By Eugene Maree, MD at Wealthport
Winner of the Best Linked Investment Service Provider (LISP) and Best Technology Platform Award for 2017 at the 2nd Annual Africa Structured Products and Alternative Investments Awards
1. How much tax can someone expect to pay on their retirement annuity? Please use one or two examples to illustrate this.
You receive a tax deduction on your contributions towards a Retirement Annuity. Also retirement funds fall outside of your estate, so at death you won’t need to pay estate duty, which is between 20% and 25% depending on the size of your estate.
Further to this, a Retirement Annuity is not subject to Capital Gains Tax (CGT) or Dividends Withholding Tax (DWT). In addition to this, Section 10c of the Income Tax Act makes provision for disallowed contributions to be taken as a tax free income or lump sum at retirement. Therefore, Disallowed Contributions (anything above the cap of R 350 000,00) that have not been taken out become part of your estate when you are no longer around.
In simple terms the tax man gives you a tax break to encourage you to save for your retirement by giving you the tax back on the portion you save up to a max of R350 000. However, they then have to get the tax back at some point and then tax you when you take it out your pension or retirement annuity (see table below). If you choose to draw an income your income will be taxed at your marginal rate at retirement which hopefully is at a lower rate than when you were working. In the event that you contributed more than the maximum amount of R350 000,, then you don’t get the tax back on that portion but you can withdraw tax free on retirement as you have already received the tax on that portion as it was considered ‘after tax income’.
Please refer to example below for an example on this works:
|Taxable income from lump sum benefits||Rates of tax|
|R 0 – 500 000||0% of taxable income|
|R 500 001 - 700 000||18% of taxable income above R 500 000|
|R 700 001 – 1 050 000||R 36 000 + 27% of taxable income above R700 000|
|R 1 050 001 and above||R 130 500 + 36% of taxable income above R 1 050 000|
The normal tax on the lump sum of R682 000 therefore amounts to R23 760, and the net lump sum after tax (“cash in pocket”) would equal R658 240.
2. Is there any way to reduce the amount of tax someone will have to pay on their retirement annuity? In other words, can you keep your retirement savings in another form so that you lose less to taxation? What else can be done?
The only way a client can be tax efficient is by paying the least amount of tax, however, as you know one cannot avoid taxes given it is considered a criminal act. So, when contributing to a Retirement Annuity, a client needs to be cognisant that they will only have access to their funds at retirement (age 55) or through formal immigration or mental incapacity. They should also take into consideration that their contributions are capped at 27, 5% of gross remuneration with a maximum of R 350 000, 00 pa.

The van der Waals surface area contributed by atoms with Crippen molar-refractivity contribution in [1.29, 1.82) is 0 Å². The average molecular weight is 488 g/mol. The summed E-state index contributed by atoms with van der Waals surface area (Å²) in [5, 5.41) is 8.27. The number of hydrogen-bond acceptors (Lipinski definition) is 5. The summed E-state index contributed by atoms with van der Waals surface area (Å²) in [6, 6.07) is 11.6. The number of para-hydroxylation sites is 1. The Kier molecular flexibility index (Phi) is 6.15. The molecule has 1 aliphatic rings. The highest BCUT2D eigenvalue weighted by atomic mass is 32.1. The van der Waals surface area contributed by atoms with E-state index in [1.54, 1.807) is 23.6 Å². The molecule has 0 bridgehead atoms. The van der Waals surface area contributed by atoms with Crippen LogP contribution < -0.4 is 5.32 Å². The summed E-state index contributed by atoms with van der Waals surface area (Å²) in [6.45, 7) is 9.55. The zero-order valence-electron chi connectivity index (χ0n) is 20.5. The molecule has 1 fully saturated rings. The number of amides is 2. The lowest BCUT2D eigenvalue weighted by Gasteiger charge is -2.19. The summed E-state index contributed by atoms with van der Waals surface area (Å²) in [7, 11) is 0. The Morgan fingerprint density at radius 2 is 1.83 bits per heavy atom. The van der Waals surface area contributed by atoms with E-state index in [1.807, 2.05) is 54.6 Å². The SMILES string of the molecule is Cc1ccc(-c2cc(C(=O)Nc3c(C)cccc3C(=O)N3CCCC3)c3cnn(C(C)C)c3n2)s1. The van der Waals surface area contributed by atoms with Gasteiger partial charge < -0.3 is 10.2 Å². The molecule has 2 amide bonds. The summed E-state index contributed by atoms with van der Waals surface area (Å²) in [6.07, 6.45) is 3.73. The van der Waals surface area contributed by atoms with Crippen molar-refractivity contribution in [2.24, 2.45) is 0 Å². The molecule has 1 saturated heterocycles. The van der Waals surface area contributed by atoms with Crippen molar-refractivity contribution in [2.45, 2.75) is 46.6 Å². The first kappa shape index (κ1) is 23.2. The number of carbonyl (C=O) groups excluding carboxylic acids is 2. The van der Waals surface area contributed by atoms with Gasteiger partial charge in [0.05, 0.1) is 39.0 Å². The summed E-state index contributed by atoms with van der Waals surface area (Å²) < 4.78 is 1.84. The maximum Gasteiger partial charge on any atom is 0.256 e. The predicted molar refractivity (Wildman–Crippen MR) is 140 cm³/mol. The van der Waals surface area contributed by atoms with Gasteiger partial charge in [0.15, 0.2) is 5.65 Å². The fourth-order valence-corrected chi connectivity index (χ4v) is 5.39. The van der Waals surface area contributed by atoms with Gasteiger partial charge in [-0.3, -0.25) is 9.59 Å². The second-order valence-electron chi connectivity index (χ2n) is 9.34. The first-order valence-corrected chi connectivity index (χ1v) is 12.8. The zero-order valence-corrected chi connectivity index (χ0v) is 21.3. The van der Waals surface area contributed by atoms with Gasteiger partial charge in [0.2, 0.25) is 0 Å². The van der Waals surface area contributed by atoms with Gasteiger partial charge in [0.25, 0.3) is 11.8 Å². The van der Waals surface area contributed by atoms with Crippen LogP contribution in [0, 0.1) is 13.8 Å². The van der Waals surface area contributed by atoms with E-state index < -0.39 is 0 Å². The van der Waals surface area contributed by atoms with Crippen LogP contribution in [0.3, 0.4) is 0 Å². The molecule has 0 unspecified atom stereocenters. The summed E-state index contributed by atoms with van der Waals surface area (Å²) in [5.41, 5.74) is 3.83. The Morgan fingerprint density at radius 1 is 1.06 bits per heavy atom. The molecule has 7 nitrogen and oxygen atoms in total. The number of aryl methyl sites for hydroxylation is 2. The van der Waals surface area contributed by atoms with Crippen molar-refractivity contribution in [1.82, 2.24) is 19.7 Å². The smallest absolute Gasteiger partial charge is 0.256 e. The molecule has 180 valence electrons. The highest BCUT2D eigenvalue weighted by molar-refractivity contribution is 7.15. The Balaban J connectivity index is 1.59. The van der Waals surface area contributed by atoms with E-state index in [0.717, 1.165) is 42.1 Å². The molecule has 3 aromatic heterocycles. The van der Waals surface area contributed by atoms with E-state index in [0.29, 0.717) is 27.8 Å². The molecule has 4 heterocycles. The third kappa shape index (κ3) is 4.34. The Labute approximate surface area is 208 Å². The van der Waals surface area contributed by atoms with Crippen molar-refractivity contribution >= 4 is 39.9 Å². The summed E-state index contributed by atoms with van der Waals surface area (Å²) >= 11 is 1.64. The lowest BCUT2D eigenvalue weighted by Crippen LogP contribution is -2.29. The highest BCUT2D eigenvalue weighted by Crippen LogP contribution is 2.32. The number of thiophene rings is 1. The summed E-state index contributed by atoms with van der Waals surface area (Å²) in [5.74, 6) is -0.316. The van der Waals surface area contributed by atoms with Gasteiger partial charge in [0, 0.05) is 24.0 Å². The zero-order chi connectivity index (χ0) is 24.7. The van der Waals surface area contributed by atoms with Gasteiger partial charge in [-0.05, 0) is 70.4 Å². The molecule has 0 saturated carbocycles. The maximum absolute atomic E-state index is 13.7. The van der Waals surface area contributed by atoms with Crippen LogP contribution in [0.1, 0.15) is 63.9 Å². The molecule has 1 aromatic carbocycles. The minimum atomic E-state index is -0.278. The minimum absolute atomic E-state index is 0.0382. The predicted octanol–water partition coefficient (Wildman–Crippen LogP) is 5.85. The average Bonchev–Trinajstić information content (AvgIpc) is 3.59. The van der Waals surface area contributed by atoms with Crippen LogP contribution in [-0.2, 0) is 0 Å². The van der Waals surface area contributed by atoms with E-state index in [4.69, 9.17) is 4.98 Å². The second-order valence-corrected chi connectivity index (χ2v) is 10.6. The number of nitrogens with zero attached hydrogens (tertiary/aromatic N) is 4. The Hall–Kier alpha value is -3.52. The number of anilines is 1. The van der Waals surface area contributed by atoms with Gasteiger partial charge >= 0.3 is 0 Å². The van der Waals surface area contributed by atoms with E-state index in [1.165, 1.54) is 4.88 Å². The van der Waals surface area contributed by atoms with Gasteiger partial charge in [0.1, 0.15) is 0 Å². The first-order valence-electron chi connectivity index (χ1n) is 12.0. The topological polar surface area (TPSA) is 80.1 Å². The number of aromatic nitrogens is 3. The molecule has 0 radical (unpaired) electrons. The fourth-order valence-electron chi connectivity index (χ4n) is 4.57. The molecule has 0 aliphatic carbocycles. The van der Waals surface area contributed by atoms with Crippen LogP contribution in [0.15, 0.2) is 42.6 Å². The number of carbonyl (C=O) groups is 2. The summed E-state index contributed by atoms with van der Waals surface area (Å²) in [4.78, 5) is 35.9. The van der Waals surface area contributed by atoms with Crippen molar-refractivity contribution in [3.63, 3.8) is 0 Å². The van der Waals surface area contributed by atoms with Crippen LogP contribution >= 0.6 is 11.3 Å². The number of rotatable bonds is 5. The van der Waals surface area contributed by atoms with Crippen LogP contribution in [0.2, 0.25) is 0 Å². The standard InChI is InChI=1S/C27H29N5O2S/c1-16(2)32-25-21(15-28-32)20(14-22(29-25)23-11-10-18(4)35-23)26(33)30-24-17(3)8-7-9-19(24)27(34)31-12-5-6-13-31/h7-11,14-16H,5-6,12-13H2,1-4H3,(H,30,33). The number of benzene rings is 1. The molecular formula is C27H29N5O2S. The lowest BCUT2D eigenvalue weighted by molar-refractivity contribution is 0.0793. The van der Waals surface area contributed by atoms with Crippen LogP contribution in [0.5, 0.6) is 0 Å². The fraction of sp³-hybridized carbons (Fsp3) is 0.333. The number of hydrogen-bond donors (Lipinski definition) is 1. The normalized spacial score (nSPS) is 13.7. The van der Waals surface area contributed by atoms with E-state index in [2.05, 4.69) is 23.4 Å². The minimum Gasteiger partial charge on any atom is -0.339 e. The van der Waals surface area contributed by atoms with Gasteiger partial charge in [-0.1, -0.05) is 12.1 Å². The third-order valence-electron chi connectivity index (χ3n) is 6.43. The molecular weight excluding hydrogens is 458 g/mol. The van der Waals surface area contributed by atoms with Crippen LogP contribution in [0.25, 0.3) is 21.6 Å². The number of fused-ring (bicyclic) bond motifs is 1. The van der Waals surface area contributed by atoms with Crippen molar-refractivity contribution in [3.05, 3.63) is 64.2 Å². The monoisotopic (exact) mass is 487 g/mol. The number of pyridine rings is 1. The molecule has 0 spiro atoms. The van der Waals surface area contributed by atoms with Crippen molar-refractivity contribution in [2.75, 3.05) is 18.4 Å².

In addition, clients can invest in an alternative investment vehicle such as a Tax Free savings account. However, while the limit per annum is small (R33 000) and the maximum amount allowed over your life time is R500 000 the compounding effects of tax savings go a long way to enhancing the clients’ return thereby boosting their retirement capital. If you want to save in additional products that offer tax breaks you need to take into account that different savings products are taxed differently. For example; cash is taxed as income while equity investments are taxed as capital gains. So it’s important to get good independent advice as a good independent advisor who will be able to help you optimise your portfolio to make it as tax efficient as possible.
3. Why are retirement funds taxed in the first place? Are there countries where citizens are exempt from this type of tax?
When you finally retire from your Retirement Annuity and transfer these funds into a Living Annuity, the income you receive will be taxed at your marginal tax rate. However, with solid financial planning, you can manage the amount of tax you pay, and as mentioned earlier, if you contribute more than the R350 000 annual cap, you can draw this amount as tax free income in your retirement. If you pass away before drawing this income, only that portion will go back into your estate and be dutiable.
Yes, there are countries that have no income tax which is why many wealthy people emigrate to them including:
- The Bahamas
- British Virgin Isles
- Cayman Islands
- United Arab Emirates (Dubai)
- Turks and Caicos
In addition to no income tax countries there are also some more very low tax countries including Malta, Malaysia and Panama for example.
4. What are your top tips to someone who would like to start saving for their retirement? You’re welcome to answer this in bullet point form.
- The easiest is… Just start! Even if just small. (Sounds easier said than done as there is always something else you want to buy). So, get into the habit of investing first and spending after- not the other way around.
- The earlier the better. The compounding effects are magical and the longer you have the greater the magic!
- Watch out for fees. (You want to compound growth not costs). Every % point in fees reduces the growth you’re compounding. Good fee levels are around 1.5%pa or less for everything including funds and advice – so bear this in mind when looking at a consultant.
- Deal with advisors who have technology that interacts with you and provide online support as part of their offering. If they are not planning for the future why are you planning your future with them?
- Deal with an independent advisor not someone who represents a company. An independent advisor has access to all products and companies and can objectively advise what is best for you.